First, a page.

Students Who Turn To Adderall To Cram For Tests May Be Hurting Their Developing Brain

Students cramming for exams often turn to Adderall — a drug approved for the treatment of attention deficit hyperactivity disorder, according to a 2018 study that looked at how college students use the prescription drug. What students don’t realize is that this behavior can actually hurt their performance in the long-run, experts say. 

“If you want to have a successful company, you have to have a good CEO,” said Lina Begdache, a professor at Binghamton University who studies Adderall abuse, who says the prefrontal cortex is like the brain’s CEO.

It’s the last part of the brain that matures. So when people abuse Adderall, they’re actually decreasing the maturity of the brain,” she said. 

The Adderall abuse problem starts with the lack of information about the drug, Begdache and others say. Students do not realize the long-term effects on their brain and on their studying patterns, according to a college prescription drug study from 2015.

Even more, although many institutions have programs in place to combat these issues, a lot of students do not even know they exist. 

   Why It’s Newsworthy: Studies suggest that students may be taking last-minute shortcuts to increase their grade point averages. 

 

Easy A’s Now Means Struggles Down The Road

A common belief among students is that taking their friend’s Adderall will help them stay awake and be able to retain information better, but studies on academic performance and Adderall find there is no proof of benefit when used that way.

Conversely, they are damaging the prefrontal cortex, the part of the brain that stores long-term memories, according to Begdache, who began researching Adderall abuse in 2009 when a student asked her about it. She said the brain does not fully develop until age 25, and most college students are between the ages of 18 and 24. 

But the dangers don’t end there. Adderall abuse can affect a person’s mood, leading to short-term side effects like paranoia, insomnia and anger.  Continuing to abuse the drug can lead to dependency on other drugs such as THC (the chemical in marijuana) and alcohol. Dependency may become so severe that one could not perform daily responsibilities without it.

“When someone consumes unprescribed medications, it can place them at risk for adverse reactions.  There can also be risks with consuming counterfeit pills that have been adulterated,” said Kelly Truesdell, assistant director of health promotion and community outreach at the University of Georgia.

So how are people acquiring these so-called “study drugs?” One reason students have such easy access to Adderall might be from the sheer number of people getting diagnosed with ADHD.  An estimated 8.1% of American adults aged 18-44 have been diagnosed with ADHD one study found.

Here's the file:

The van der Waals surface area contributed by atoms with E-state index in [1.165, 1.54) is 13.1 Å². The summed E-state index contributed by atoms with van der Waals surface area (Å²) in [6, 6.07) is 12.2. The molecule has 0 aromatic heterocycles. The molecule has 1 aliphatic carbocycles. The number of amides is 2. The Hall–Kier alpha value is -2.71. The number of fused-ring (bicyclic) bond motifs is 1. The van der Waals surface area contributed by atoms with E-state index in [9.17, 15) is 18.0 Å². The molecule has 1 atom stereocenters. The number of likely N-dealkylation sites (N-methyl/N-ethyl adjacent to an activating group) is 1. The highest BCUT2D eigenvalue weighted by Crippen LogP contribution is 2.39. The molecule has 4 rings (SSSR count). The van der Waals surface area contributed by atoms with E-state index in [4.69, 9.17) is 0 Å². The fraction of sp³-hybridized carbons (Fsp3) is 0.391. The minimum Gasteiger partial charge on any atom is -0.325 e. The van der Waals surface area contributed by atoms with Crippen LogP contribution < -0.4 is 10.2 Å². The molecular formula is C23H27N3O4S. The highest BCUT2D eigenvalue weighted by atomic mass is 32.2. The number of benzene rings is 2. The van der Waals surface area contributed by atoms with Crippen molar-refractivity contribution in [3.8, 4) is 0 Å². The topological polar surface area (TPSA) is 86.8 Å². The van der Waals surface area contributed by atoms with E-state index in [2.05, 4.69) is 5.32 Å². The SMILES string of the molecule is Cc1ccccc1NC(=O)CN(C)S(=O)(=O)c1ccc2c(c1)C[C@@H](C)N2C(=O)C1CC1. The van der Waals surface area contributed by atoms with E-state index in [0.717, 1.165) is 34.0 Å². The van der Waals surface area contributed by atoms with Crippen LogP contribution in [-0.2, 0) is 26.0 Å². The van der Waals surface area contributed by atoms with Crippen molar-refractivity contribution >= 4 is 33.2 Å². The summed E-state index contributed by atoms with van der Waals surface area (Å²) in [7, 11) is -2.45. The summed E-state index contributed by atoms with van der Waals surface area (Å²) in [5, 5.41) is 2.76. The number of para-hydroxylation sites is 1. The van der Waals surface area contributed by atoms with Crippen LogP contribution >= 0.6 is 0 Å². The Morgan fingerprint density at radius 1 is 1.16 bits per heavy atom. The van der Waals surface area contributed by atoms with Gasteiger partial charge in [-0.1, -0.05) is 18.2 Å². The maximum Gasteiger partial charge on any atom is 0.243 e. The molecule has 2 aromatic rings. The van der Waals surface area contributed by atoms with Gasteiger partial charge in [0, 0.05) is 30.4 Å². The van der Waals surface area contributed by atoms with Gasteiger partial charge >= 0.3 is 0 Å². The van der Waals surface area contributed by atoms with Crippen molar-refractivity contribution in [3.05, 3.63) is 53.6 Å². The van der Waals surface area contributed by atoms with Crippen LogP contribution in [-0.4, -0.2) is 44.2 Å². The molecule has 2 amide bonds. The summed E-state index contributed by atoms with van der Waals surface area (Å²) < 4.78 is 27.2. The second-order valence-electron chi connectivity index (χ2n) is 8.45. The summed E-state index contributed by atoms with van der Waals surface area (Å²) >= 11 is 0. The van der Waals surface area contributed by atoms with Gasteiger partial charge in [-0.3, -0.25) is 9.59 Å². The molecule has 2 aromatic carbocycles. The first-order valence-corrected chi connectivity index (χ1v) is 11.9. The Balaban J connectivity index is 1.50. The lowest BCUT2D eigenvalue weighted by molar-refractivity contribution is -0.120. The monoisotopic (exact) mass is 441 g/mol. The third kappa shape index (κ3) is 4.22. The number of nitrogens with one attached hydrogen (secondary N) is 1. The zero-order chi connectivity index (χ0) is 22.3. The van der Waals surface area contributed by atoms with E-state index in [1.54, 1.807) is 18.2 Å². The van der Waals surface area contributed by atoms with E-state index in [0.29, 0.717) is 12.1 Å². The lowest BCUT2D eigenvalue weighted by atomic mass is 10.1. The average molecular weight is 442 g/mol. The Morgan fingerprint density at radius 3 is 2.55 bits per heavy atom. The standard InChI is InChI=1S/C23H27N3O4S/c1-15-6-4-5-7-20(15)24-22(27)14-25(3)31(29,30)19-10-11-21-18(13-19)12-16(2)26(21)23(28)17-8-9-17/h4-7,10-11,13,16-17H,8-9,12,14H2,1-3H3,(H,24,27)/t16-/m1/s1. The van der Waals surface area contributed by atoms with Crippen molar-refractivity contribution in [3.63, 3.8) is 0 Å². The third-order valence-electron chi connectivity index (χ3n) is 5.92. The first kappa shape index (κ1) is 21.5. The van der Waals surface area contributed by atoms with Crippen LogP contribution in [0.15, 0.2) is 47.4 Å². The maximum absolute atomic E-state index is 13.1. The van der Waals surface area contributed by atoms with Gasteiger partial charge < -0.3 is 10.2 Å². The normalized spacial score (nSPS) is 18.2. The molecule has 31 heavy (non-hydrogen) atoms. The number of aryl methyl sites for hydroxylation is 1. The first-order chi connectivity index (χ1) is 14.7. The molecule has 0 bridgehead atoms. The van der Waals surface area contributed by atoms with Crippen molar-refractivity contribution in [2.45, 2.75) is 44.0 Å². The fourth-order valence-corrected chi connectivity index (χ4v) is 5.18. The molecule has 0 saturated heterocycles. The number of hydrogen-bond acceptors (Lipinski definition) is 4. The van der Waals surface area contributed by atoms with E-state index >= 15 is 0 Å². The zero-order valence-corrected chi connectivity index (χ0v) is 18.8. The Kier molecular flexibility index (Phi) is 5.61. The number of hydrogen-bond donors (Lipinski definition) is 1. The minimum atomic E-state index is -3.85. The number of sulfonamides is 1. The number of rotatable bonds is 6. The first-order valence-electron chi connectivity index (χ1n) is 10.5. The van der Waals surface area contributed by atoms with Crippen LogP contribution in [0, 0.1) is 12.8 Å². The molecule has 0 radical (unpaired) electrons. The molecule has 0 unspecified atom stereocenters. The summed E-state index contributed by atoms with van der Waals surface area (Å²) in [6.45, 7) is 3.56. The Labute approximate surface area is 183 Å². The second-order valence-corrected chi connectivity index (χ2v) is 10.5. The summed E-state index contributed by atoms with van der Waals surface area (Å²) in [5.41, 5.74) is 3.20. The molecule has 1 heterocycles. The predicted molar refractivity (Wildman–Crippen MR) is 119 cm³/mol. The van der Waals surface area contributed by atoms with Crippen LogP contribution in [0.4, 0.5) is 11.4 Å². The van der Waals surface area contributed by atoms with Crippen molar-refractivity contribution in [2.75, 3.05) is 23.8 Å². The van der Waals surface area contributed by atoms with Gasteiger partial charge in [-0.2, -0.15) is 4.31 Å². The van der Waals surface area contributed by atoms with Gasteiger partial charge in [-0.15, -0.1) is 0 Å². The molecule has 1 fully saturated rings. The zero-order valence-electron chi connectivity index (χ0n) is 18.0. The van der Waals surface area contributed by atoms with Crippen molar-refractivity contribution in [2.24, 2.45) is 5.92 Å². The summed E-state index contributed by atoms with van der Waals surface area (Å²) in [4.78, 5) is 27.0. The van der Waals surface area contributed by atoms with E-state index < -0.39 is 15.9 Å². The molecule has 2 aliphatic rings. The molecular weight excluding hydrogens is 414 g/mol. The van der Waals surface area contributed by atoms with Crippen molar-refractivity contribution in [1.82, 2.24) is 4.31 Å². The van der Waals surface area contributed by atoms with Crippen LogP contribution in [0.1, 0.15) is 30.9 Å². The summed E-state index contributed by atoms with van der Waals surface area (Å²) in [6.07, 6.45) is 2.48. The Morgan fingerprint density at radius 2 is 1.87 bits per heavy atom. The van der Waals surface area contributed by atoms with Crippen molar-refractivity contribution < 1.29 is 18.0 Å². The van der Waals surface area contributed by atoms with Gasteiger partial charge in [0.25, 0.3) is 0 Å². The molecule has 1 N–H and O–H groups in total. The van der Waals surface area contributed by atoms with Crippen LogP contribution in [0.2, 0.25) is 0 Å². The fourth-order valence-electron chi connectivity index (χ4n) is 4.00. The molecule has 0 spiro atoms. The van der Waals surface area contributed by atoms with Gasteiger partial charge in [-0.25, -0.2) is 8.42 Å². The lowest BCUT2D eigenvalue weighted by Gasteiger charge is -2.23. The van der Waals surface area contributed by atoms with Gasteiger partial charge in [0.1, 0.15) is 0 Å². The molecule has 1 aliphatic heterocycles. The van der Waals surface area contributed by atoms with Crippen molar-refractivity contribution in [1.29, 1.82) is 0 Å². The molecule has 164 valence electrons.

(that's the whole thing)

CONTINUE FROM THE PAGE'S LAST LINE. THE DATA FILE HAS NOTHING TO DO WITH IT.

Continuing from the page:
Begdache believes it’s easier to acquire to get an ADHD diagnosis than many think. “There’s no gold standard for ADHD diagnosis. I learned from students that they can just fake symptoms and get a prescription,” she said. 

Education is Key

Begdache started a program called BSMART to educate students at Binghamton University on Adderall. Her team does research and hosts seminars for students on campus. Students are often shocked that they never learned the information in school, and sometimes even want to join her research team.

Begdache’s program has made a huge impact on her campus. With the information coming from students, and not just adults, the students encourage each other to practice healthier study habits. Her most important tip is practicing good time management. 

She says she always tells her students, “Learning doesn’t happen overnight. The brain has to be exposed to information multiple times to make strong connections.” 

At UGA, a program at the health center called The Fontaine Center aims to prevent drug and alcohol abuse among students and offers intervention and recovery support. They provide skilled faculty, offer help hotlines, classes and other resources. 

The issue is that some students don’t even know the program exists. That was the case for Claire Daniel, who was diagnosed with ADHD as a sophomore in high school. Her therapist back home in Memphis prescribed 30 milligrams of Adderall, which Daniel takes almost every day.

She says she does not give out or sell her medication, but has seen peers use Adderall unprescribed. Daniel encourages programs like The Fontaine Center to improve their communication “so more students can get the help they need,” said Daniel, a third-year student. 

A big part of the Adderall abuse issue is that students don’t realize that they are harming their bodies when taking it and don’t know any healthy alternatives.

Truesdell encourages students at UGA to contact professors or visit office hours, schedule an appointment with the Division of Academic Enhancement, or see a wellness coach when struggling with classes, instead of turning to a drug like Adderall.

Marye Stuart Greer is a junior majoring in public relations at the Grady College of Journalism & Mass Communications at the University of Georgia. 

 

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